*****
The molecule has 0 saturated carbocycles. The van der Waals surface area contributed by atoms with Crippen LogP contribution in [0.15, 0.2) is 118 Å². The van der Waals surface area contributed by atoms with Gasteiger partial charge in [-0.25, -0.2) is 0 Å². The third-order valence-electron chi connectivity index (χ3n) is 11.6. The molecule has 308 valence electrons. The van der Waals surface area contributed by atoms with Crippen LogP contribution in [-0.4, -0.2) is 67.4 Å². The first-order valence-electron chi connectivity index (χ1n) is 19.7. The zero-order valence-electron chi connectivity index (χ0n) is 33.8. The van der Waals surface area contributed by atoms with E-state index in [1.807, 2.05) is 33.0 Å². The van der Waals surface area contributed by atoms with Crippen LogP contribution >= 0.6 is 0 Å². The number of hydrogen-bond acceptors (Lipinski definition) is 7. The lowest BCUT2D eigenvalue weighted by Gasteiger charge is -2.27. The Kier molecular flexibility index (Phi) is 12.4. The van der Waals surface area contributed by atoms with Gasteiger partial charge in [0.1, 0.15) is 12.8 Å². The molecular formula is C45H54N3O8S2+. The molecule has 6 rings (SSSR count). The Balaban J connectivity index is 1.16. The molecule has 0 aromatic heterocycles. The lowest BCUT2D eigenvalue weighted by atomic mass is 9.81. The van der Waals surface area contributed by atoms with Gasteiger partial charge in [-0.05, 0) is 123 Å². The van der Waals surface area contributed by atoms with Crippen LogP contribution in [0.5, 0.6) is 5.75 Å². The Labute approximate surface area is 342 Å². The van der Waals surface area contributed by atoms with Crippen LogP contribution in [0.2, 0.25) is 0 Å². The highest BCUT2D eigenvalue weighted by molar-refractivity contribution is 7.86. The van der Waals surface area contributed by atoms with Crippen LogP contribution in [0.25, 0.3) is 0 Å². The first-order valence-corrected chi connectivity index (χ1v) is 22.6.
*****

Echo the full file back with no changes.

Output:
The molecule has 0 saturated carbocycles. The van der Waals surface area contributed by atoms with Crippen LogP contribution in [0.15, 0.2) is 118 Å². The van der Waals surface area contributed by atoms with Gasteiger partial charge in [-0.25, -0.2) is 0 Å². The third-order valence-electron chi connectivity index (χ3n) is 11.6. The molecule has 308 valence electrons. The van der Waals surface area contributed by atoms with Crippen LogP contribution in [-0.4, -0.2) is 67.4 Å². The first-order valence-electron chi connectivity index (χ1n) is 19.7. The zero-order valence-electron chi connectivity index (χ0n) is 33.8. The van der Waals surface area contributed by atoms with E-state index in [1.807, 2.05) is 33.0 Å². The van der Waals surface area contributed by atoms with Crippen LogP contribution >= 0.6 is 0 Å². The number of hydrogen-bond acceptors (Lipinski definition) is 7. The lowest BCUT2D eigenvalue weighted by Gasteiger charge is -2.27. The Kier molecular flexibility index (Phi) is 12.4. The van der Waals surface area contributed by atoms with Gasteiger partial charge in [0.1, 0.15) is 12.8 Å². The molecular formula is C45H54N3O8S2+. The molecule has 6 rings (SSSR count). The Balaban J connectivity index is 1.16. The molecule has 0 aromatic heterocycles. The lowest BCUT2D eigenvalue weighted by atomic mass is 9.81. The van der Waals surface area contributed by atoms with Gasteiger partial charge in [-0.05, 0) is 123 Å². The van der Waals surface area contributed by atoms with Crippen LogP contribution in [0.5, 0.6) is 5.75 Å². The Labute approximate surface area is 342 Å². The van der Waals surface area contributed by atoms with Crippen LogP contribution in [0.2, 0.25) is 0 Å². The highest BCUT2D eigenvalue weighted by molar-refractivity contribution is 7.86. The van der Waals surface area contributed by atoms with Crippen LogP contribution in [0.25, 0.3) is 0 Å². The first-order valence-corrected chi connectivity index (χ1v) is 22.6.